Japanese women are pushing back against a tradition the dictates they must give chocolates to male colleagues on Valentine’s Day, with growing anger at the practice of “forced giving”.
Until recently, women in the workplace were expected to buy chocolates for their male workmates as part of a tradition called giri choco – literally, obligation chocolates.
Men are supposed to reciprocate on 14 March on White Day – an event dreamed up by chocolate makers in the early 80s to boost sales.
But there is growing evidence that giri choco is falling out of favour.
For a growing number of people, the pressure to avoid causing offence by spending thousands of yen on chocolates for coworkers is becoming intolerable. Some companies are now banning the practice, which is seen by many workers as a form of abuse of power and harassment.
A survey found that than 60% of women will instead buy chocolates as a personal treat on 14 February. More than 56% said they would give chocolates to family members, while 36% would make the same gesture towards partners or the objects of a crush.
Keeping on the right side of colleagues, however, was furthest from their thoughts, with just 35% saying they planned to hand out chocolate treats to men at their workplace, according to the poll by a Tokyo department store.
“Before the ban, we had to worry about things like how much is appropriate to spend on each chocolate and where we draw the line in who we give the chocolates to, so it’s good that we no longer have this culture of forced giving,” one of the surveyed office workers said, according to the Japan Today website.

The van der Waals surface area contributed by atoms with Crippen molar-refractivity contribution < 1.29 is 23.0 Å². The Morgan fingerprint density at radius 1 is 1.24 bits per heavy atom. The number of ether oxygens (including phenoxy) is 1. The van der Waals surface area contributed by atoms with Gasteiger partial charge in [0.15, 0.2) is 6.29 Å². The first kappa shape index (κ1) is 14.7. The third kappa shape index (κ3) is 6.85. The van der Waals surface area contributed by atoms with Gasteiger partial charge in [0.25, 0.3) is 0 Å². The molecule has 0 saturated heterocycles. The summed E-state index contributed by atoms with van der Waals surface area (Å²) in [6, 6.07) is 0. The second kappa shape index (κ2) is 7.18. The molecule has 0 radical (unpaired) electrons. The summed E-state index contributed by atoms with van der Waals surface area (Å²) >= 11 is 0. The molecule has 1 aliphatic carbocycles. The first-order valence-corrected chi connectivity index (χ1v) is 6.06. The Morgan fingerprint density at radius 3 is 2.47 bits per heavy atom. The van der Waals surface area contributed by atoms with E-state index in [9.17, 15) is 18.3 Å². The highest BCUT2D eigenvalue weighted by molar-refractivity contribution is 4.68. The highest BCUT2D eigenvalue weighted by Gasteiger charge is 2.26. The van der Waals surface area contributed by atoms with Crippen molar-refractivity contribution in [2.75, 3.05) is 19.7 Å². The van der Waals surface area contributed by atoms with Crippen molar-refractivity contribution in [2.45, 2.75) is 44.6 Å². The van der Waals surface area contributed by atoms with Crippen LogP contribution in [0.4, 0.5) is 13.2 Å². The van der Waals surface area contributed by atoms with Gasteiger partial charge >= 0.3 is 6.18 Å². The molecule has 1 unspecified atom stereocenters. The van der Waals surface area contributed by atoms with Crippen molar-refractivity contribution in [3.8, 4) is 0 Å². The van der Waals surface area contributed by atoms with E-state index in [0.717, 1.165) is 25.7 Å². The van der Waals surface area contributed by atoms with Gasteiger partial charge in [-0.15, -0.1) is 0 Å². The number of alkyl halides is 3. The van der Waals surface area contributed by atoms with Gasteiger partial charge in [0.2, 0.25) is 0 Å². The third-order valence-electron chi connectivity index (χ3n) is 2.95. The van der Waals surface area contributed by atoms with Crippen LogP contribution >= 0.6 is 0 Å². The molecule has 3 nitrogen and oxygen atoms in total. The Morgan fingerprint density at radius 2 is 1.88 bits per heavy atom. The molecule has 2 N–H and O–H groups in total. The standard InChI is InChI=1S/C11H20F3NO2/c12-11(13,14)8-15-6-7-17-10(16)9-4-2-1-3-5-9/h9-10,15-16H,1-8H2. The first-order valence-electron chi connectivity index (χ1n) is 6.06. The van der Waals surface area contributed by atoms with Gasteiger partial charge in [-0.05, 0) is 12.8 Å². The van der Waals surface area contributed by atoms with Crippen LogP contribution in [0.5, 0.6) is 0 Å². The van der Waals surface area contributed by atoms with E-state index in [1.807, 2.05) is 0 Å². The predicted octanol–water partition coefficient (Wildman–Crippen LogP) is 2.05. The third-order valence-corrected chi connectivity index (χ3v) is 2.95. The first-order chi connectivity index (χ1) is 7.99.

SoraNews24, meanwhile, reported on the recent phenomenon of gyaku choco – reverse chocolate – in which men give chocolates to spouses, girlfriends or prospective lovers.
Giving chocolate as Valentine’s Day gifts took off commercially in Japan in the mid-1950s, growing into a multimillion-dollar market that provides some manufacturers with a sizeable chunk of their annual sales in just a few days.
But the backlash against giri choco has prompted some confectioners to revamp their marketing campaigns.
In the run-up to Valentine’s Day last year, the Belgian chocolatier Godiva caused a stir when it ran a full-page newspaper ad urging businesses to encourage female employees not to hand out giri choco if they felt they were doing so under duress.
“Valentine’s Day is a day when people convey their true feelings, not coordinate relationships at work,” the ad said.
While individual consumers weigh up their gift-giving options, Japan’s collective Valentine’s chocolate obsession is gathering pace as the day approaches.
Japan Airlines will hand out chocolates to passengers – male and female – on all of its domestic and international flight on 14 February, while a hot spring resort near Tokyo has unveiled a bath filled with steaming “chocolate water”.
But the prize for the most improbable Valentine’s gimmick must go to a chain of sushi restaurants whose diners will be offered slivers of raw yellowtail raised on feed mixed with, yes, chocolate.